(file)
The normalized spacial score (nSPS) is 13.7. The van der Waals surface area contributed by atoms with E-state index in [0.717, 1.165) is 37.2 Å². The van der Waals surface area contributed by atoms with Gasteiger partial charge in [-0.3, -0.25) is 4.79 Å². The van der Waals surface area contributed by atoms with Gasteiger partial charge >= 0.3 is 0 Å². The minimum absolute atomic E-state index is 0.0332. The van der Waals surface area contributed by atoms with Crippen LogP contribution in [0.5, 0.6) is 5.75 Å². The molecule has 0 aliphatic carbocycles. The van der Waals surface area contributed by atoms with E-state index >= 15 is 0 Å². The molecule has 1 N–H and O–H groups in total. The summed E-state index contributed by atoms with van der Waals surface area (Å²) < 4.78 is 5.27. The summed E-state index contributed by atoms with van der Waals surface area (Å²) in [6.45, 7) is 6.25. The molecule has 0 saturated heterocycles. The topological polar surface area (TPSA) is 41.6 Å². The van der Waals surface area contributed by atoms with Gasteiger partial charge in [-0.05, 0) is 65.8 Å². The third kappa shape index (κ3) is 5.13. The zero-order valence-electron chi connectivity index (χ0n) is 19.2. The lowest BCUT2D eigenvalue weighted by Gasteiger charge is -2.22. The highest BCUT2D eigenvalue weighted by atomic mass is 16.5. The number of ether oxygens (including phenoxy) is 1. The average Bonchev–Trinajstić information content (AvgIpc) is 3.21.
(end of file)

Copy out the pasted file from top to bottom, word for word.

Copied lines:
The normalized spacial score (nSPS) is 13.7. The van der Waals surface area contributed by atoms with E-state index in [0.717, 1.165) is 37.2 Å². The van der Waals surface area contributed by atoms with Gasteiger partial charge in [-0.3, -0.25) is 4.79 Å². The van der Waals surface area contributed by atoms with Gasteiger partial charge >= 0.3 is 0 Å². The minimum absolute atomic E-state index is 0.0332. The van der Waals surface area contributed by atoms with Crippen LogP contribution in [0.5, 0.6) is 5.75 Å². The molecule has 0 aliphatic carbocycles. The van der Waals surface area contributed by atoms with E-state index >= 15 is 0 Å². The molecule has 1 N–H and O–H groups in total. The summed E-state index contributed by atoms with van der Waals surface area (Å²) < 4.78 is 5.27. The summed E-state index contributed by atoms with van der Waals surface area (Å²) in [6.45, 7) is 6.25. The molecule has 0 saturated heterocycles. The topological polar surface area (TPSA) is 41.6 Å². The van der Waals surface area contributed by atoms with Gasteiger partial charge in [-0.05, 0) is 65.8 Å². The third kappa shape index (κ3) is 5.13. The zero-order valence-electron chi connectivity index (χ0n) is 19.2. The lowest BCUT2D eigenvalue weighted by Gasteiger charge is -2.22. The highest BCUT2D eigenvalue weighted by atomic mass is 16.5. The number of ether oxygens (including phenoxy) is 1. The average Bonchev–Trinajstić information content (AvgIpc) is 3.21.